Ed Suddreth's dirt pile rises menacingly above West Meadow Road.
"It reminds me of that Japanese movie monster Godzilla rising above the sound barriers," said state Sen. Philip C. Jimeno, D-Brooklyn Park. "It's rather shocking. It's not a pretty sight."
Residents of the Belle Grove Road community say living with the 500-foot-high, 32-acre dirt pile -- a "clean fill" for dirt and construction debris -- is just as monstrous.
Dust, grime and grit blow off the hill through their backyards, clinging to their laundry, scratching the finish on their cars and yellowing their vinyl siding and windows.
Noise from rumbling diesel engines and slamming tailgates skip across the 20-foot-high sound barriers, which the state erected four years ago to protect the community from the Harbor Tunnel Thruway.
"The Tunnel Authority spent a million dollars on the sound barriers and they really helped with the traffic noise," said Judy Roberson of West Edgevale Road. "Now, we have the noise from dump trucks and bulldozers echoing off our buildings."
Yesterday, Jimeno, residents and Baltimore City officials met with the mound's owner, Suddreth.
Located across the Patapsco River from Roberson's neighborhood, the site has been a fill for more than 40 years, a Baltimore City spokesman said.
The bulk of the dirt has come in recent years from a subway extension, Camden Yards stadium construction, expansion of Johns Hopkins Hospital and light-rail construction.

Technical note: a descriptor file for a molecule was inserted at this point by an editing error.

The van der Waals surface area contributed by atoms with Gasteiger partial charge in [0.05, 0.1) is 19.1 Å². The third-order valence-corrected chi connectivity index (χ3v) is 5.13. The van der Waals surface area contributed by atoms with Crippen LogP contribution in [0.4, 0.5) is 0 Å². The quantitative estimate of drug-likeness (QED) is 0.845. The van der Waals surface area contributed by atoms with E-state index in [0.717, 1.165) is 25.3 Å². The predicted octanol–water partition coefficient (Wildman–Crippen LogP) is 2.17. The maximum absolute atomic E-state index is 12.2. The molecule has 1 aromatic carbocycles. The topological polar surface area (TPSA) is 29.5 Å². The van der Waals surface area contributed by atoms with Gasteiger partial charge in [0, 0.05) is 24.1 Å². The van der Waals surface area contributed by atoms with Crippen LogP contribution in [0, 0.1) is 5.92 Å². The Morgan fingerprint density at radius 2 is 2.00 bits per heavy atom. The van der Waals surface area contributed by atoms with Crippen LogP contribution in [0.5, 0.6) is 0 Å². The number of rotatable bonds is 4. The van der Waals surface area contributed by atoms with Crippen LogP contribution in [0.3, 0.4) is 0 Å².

Suddreth, owner of Patapsco Excavating, said he has operated the fill since 1980.
The property sits in Baltimore City, adjacent to the Anne Arundel line.
Jane Hall, a West Meadow Road resident, said she and her neighbors only noticed the dump 18 months ago, as the dirt creeped higher and higher above the sound barriers. Hall, who moved to Brooklyn Park in 1950, said she had believed the property across the river was a bird sanctuary.
After the meeting, Suddreth promised to make changes to control dust and stop the noise. He said he would plant trees and shrubs along the embankment facing the community.
"I don't want todestroy these people's homes or their community," said Suddreth, a Glen Burnie resident.
"I just came down here a few weeks ago. I didn't realize how ugly it was until then. I didn't realize these peoplehad this problem."
Suddreth said he would have to continue dumping for several months to even the slope properly. But he promised to begin planting trees and shrubs by fall.
City officials, who issuedSuddreth a permit to operate, said he agreed formally to additional restrictions on his operation yesterday afternoon.
"We want to stop the more serious environmental problems that the people have righteously complained about right away," said James Kapplin, spokesman forthe Baltimore Department of Public Works.
Kapplin said the agreement called for:
* Immediately planting grass on the hillside, to prevent erosion into the Patapsco.
* Planting trees and shrubs,using an approved landscape plan, by fall.
* Keeping soil damp to control the dust.
* Posting signs advising drivers not to slam their tailgates.
Residents weren't thrilled to learn yesterday that the site may become a storage yard for tractor-trailers and containers when the dumping is finished.
But, "if we can keep the dust down and it looks better, I guess we'll have to live with it," Roberson said.